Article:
Vice-chancellor of University of Sheffield speaks out over 'pay deduction' row

The president and vice-chancellor of the University of Sheffield has spoken out to clarify the institution's position amid claims that staff returning to work following strike action will be deducted pay.

By The Newsroom
Friday, 02 March, 2018, 07:52
Professor Sir Keith Burnett.

Academics and university support staff have returned to work this week following a walk out in a row over pensions.

Lecturers, supported by the students union, on strike.

However, members of the University and College Union are still undertaking action short of a strike, which consists of working to contract, not covering for absent colleagues, not rescheduling lectures or classes cancelled due to strike action and not undertaking any voluntary activities.

The UCU claimed university bosses told staff who have not rescheduled missed lectures within two days will have 25 per cent pay deducted and after five days it will withhold 100 per cent of salary paid during in ASOS.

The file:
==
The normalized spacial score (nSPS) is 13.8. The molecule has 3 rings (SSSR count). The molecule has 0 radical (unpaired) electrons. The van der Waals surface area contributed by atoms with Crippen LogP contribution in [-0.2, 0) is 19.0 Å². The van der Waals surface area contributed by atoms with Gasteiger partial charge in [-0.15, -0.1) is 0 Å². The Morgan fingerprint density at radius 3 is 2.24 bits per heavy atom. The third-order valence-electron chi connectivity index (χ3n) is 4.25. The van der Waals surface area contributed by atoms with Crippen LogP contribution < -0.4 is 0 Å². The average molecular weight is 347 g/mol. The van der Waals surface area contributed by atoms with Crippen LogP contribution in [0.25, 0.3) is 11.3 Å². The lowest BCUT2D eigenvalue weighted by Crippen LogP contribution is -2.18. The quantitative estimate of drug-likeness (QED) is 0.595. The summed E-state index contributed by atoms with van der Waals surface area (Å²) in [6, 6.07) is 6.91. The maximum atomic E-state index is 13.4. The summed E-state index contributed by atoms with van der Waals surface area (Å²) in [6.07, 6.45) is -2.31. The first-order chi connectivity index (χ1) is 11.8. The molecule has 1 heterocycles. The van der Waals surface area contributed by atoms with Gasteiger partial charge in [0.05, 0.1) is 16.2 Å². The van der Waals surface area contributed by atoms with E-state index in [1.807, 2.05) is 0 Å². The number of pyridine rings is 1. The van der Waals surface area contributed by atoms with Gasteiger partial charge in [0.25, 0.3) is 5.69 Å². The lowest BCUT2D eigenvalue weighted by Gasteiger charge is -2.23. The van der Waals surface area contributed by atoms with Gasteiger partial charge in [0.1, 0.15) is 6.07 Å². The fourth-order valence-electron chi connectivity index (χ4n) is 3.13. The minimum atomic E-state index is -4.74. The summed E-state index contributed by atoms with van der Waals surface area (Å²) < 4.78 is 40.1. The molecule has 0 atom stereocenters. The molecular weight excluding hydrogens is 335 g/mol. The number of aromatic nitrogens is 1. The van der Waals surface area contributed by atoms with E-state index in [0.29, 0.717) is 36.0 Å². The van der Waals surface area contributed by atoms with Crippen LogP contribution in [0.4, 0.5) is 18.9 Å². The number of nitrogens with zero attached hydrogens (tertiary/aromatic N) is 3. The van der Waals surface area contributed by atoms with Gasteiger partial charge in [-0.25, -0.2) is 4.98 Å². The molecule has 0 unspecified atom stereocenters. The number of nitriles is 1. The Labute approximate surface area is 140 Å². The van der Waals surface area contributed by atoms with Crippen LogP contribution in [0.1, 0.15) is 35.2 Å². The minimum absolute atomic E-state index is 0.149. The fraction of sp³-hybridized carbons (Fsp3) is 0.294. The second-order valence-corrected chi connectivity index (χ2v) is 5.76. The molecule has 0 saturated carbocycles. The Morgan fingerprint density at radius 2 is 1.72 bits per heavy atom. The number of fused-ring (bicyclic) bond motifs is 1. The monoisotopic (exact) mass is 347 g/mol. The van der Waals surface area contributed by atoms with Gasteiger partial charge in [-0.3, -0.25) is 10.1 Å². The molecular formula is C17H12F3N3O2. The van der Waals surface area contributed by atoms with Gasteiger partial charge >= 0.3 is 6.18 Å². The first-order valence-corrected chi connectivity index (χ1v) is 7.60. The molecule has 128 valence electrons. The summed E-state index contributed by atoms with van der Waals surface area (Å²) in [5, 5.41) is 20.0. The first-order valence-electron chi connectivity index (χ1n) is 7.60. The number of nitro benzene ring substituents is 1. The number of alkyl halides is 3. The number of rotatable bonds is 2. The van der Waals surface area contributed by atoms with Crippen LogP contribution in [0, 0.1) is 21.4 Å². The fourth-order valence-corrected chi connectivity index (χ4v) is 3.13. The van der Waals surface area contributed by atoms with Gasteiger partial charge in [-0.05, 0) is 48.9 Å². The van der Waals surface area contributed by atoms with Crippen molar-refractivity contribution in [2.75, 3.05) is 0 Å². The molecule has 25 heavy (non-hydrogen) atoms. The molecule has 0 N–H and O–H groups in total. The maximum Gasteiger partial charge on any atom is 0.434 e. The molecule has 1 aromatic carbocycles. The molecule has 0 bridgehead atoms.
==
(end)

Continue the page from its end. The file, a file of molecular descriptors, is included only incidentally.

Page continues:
But Professor Sir Keith Burnett, president and vice-chancellor of the university sought to clarify the situation and said there will in fact be no deductions for missed lectures.

Lecturers, supported by the students union, on strike.

He said: "Concerns have been raised with me that this university will take a particularly punitive approach towards colleagues engaged in action taken short of a strike.

"While the university reserves the right to make proportionate deductions for partial performance where this is in breach of a contract, I have instructed staff that this will not be applied in the case of rescheduling of lectures missed on strike days.

"We will carefully look at the advice we provide to staff to reflect this, correcting any impression that this is not the case."

On the wider issue over the dispute, he added that the university is "actively seeking a sustainable resolution."

The dispute centres on a proposal by Universities UK, which represents higher education institutions, to end the defined benefit element of the Universities Superannuation Scheme pension scheme.

UUK said the scheme is in deficit and the only way to make it sustainable is to change it from a defined benefit scheme, giving members a guaranteed income in retirement, to a defined contribution scheme, where pensions are subject to changes in the stock market.

Staff from more than 60 universities across the country took part in 14 days worth of planned strike action before it was called of in midweek.

Representatives of the union, UUK and conciliation service Acas are due to hold talks on Monday.